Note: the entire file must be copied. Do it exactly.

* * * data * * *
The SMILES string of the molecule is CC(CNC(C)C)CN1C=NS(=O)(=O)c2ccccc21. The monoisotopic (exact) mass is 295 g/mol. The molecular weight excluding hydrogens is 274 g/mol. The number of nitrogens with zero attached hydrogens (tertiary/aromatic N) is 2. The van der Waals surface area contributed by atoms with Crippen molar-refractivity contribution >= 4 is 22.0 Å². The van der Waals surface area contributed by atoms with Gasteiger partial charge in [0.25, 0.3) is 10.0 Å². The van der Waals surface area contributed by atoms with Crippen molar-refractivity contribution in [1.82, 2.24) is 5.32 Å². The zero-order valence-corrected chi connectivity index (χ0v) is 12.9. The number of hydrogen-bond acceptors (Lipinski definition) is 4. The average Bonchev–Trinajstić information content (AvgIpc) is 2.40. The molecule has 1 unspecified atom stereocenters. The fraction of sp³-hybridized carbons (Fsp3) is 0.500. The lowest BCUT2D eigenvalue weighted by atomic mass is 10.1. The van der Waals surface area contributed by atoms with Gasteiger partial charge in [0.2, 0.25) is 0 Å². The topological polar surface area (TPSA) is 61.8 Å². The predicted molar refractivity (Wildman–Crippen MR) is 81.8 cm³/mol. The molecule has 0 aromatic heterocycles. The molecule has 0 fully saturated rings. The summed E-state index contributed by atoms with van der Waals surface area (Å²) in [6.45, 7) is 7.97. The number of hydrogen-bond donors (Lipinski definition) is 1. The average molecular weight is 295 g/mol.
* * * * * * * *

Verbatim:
The SMILES string of the molecule is CC(CNC(C)C)CN1C=NS(=O)(=O)c2ccccc21. The monoisotopic (exact) mass is 295 g/mol. The molecular weight excluding hydrogens is 274 g/mol. The number of nitrogens with zero attached hydrogens (tertiary/aromatic N) is 2. The van der Waals surface area contributed by atoms with Crippen molar-refractivity contribution >= 4 is 22.0 Å². The van der Waals surface area contributed by atoms with Gasteiger partial charge in [0.25, 0.3) is 10.0 Å². The van der Waals surface area contributed by atoms with Crippen molar-refractivity contribution in [1.82, 2.24) is 5.32 Å². The zero-order valence-corrected chi connectivity index (χ0v) is 12.9. The number of hydrogen-bond acceptors (Lipinski definition) is 4. The average Bonchev–Trinajstić information content (AvgIpc) is 2.40. The molecule has 1 unspecified atom stereocenters. The fraction of sp³-hybridized carbons (Fsp3) is 0.500. The lowest BCUT2D eigenvalue weighted by atomic mass is 10.1. The van der Waals surface area contributed by atoms with Gasteiger partial charge in [0.2, 0.25) is 0 Å². The topological polar surface area (TPSA) is 61.8 Å². The predicted molar refractivity (Wildman–Crippen MR) is 81.8 cm³/mol. The molecule has 0 aromatic heterocycles. The molecule has 0 fully saturated rings. The summed E-state index contributed by atoms with van der Waals surface area (Å²) in [6.45, 7) is 7.97. The number of hydrogen-bond donors (Lipinski definition) is 1. The average molecular weight is 295 g/mol.